by Brandie Thrasher

We have looked at a type of quadratic equation earlier (involving parabolas), and now we will be looking at graphs in the ÒxbÓ plane.

Lets look at the graph of x2 +bx +1 =0

From our previous explanation of a parabola, we can see that this graph does not exactly fit our normal definition or view of what they are suppose to look like, nor is there only one graph present, but this IS a quadratic equation (where the highest power is 2). So what is an ÒxbÓ plane?

Most of us are only use to hearing about the ÒxyÓ or ÒxyzÓ plane.

Well, if we look at an ordered pair in the xb plane, it would be of the form (x, b) where our b is in they place of y.  Thus from our equation x2+bx+1=0, (when solving for b)

b = (-x2 – 1)/ x

This being stated, where x = 0 the graph is undefined, so the y-axis serves as an asymptote for our graph.

If we want to know the roots for our graph, we set b = to any number. Lets try

b=3

Our new graph (in red) shows that there are two real roots where b = 3.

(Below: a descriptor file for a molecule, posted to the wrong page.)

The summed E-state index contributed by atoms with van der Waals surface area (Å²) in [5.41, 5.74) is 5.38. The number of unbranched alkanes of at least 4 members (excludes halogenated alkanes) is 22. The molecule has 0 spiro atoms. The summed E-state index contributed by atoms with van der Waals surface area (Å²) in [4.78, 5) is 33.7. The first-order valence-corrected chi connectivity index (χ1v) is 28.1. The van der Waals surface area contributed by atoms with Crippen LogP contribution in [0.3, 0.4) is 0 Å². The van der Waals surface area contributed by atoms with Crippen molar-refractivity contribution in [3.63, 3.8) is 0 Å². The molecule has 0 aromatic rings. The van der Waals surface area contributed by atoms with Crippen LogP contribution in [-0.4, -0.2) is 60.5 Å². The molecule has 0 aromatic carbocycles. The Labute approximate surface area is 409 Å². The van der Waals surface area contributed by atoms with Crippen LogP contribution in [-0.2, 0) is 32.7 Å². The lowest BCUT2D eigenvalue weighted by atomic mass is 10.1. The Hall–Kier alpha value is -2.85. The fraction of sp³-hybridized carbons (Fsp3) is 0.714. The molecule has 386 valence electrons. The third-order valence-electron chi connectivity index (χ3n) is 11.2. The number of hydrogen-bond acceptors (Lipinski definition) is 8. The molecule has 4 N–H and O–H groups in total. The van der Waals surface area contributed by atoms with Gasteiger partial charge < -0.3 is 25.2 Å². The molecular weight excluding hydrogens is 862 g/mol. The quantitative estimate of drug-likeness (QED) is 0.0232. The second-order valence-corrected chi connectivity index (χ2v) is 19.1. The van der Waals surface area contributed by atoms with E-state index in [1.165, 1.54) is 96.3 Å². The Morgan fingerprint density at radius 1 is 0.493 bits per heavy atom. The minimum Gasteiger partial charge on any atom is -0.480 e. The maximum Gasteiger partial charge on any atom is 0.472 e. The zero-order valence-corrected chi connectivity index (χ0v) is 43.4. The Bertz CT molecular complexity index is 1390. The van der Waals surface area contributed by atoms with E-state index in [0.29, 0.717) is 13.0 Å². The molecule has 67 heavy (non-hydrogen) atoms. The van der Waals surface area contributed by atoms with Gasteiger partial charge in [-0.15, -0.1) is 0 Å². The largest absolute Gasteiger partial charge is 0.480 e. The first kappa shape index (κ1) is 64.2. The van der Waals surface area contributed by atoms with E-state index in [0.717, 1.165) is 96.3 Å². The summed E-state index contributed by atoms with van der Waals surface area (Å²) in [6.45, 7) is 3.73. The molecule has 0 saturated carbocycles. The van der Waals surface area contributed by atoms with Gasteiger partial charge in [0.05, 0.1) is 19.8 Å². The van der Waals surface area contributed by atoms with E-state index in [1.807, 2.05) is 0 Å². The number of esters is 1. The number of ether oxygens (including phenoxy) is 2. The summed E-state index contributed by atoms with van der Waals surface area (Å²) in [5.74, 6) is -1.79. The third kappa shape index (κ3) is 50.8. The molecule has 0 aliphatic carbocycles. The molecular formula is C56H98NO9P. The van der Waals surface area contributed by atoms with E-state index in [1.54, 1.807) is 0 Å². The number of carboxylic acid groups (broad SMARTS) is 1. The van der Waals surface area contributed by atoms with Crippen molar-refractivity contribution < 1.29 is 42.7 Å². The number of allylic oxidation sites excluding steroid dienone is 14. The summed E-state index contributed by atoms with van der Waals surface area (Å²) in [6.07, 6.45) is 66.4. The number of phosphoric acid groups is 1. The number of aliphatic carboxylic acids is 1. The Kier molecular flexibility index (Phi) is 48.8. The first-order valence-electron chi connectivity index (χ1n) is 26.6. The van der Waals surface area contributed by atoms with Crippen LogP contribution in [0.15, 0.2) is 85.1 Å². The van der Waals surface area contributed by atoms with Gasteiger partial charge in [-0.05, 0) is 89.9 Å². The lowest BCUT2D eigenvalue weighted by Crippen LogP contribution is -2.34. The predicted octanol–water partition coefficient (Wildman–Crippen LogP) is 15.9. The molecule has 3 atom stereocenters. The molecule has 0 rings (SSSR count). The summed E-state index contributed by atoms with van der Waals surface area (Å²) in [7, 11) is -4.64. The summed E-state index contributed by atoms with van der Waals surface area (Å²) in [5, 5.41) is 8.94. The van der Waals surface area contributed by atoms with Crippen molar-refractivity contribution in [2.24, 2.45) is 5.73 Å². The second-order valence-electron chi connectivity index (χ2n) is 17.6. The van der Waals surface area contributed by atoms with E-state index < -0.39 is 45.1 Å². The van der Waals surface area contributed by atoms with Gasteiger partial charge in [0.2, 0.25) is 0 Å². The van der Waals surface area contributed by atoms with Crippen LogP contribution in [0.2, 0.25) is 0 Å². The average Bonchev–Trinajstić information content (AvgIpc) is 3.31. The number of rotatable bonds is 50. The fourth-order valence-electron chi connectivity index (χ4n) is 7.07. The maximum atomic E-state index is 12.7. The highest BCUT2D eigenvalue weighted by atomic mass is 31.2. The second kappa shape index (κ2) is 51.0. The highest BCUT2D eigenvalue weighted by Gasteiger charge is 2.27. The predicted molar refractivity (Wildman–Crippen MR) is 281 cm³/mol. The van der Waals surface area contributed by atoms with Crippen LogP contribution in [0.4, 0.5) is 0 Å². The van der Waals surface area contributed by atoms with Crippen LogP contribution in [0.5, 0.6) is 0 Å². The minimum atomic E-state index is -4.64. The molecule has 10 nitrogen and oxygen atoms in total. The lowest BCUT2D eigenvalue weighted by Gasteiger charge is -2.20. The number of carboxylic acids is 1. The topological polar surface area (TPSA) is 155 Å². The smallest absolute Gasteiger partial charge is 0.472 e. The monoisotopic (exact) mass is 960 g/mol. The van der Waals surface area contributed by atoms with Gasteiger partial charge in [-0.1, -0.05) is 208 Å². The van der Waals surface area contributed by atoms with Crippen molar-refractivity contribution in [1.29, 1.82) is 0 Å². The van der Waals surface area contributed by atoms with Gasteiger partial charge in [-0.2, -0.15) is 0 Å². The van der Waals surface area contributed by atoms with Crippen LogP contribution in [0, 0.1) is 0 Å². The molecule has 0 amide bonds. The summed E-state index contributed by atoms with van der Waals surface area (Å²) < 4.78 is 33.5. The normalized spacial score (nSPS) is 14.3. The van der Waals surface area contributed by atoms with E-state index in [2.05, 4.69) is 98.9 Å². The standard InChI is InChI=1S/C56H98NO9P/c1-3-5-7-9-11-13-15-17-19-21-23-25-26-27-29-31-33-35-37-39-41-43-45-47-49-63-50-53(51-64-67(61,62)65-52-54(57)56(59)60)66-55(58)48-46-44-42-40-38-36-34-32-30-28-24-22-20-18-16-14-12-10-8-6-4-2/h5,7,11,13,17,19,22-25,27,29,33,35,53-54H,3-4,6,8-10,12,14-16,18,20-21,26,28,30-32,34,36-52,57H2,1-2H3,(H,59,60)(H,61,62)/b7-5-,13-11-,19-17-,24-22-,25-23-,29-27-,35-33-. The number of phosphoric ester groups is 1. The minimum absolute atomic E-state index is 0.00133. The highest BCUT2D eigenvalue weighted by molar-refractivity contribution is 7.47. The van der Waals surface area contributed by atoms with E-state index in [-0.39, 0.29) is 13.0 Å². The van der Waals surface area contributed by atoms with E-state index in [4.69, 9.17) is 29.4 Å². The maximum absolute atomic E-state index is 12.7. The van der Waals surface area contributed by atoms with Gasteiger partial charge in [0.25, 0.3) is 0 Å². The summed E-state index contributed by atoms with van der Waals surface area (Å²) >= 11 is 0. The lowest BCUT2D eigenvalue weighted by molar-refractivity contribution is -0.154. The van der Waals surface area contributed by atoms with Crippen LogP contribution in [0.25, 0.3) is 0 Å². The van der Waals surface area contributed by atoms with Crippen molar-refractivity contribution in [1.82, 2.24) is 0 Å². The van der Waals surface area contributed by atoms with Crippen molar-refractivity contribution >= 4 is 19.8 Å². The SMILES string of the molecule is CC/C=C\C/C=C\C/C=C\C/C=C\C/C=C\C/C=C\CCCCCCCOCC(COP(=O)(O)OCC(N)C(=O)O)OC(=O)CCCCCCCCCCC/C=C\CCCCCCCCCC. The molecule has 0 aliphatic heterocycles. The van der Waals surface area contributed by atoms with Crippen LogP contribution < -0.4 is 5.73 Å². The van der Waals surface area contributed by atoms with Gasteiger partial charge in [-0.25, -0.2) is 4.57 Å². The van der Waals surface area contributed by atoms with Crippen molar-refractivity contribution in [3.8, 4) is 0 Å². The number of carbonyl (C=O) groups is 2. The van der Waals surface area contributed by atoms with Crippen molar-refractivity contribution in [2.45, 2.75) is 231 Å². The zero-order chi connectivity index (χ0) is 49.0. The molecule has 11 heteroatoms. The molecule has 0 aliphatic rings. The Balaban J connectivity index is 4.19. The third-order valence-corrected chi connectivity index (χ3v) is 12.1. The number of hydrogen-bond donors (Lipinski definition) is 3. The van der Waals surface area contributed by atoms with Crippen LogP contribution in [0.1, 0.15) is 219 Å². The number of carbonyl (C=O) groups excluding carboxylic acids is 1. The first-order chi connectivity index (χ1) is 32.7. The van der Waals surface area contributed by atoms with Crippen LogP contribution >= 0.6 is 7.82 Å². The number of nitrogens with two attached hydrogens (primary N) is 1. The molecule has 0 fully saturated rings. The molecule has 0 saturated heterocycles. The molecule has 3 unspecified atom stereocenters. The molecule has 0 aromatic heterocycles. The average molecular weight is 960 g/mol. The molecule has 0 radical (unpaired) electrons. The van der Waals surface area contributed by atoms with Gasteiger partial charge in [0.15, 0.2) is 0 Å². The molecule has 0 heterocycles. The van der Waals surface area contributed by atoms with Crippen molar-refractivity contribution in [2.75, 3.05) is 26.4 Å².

Lets see what will happen to our graph when c = -1, or

b = (-x2 + 1)/ x

Our graph looks very different from the original, just by changing the sign of c, but it also uses the y-axis as a vertical asymptote.  We can also see that at b = 3 there are still two real zeros.

Will the graphs take the same effect if we increase or decrease the values of c?

LetÕs first try c = 3

Now, lets try c = -3

Our pattern holds true; where our graphs keep the same shape, but shift acordingly.

Now, lets take a look at a different equation,

2x + b = 0.

It appears that our equation cuts through each graph where c is positive.  Actually the graph 2x + b = 0 is the first derivative of our original quadratic equation of x2 + bx + c = 0. But we are still considering our graph in the xb plane, thus here b = -2x.  It appears that or equation goes through the vertex of each graph.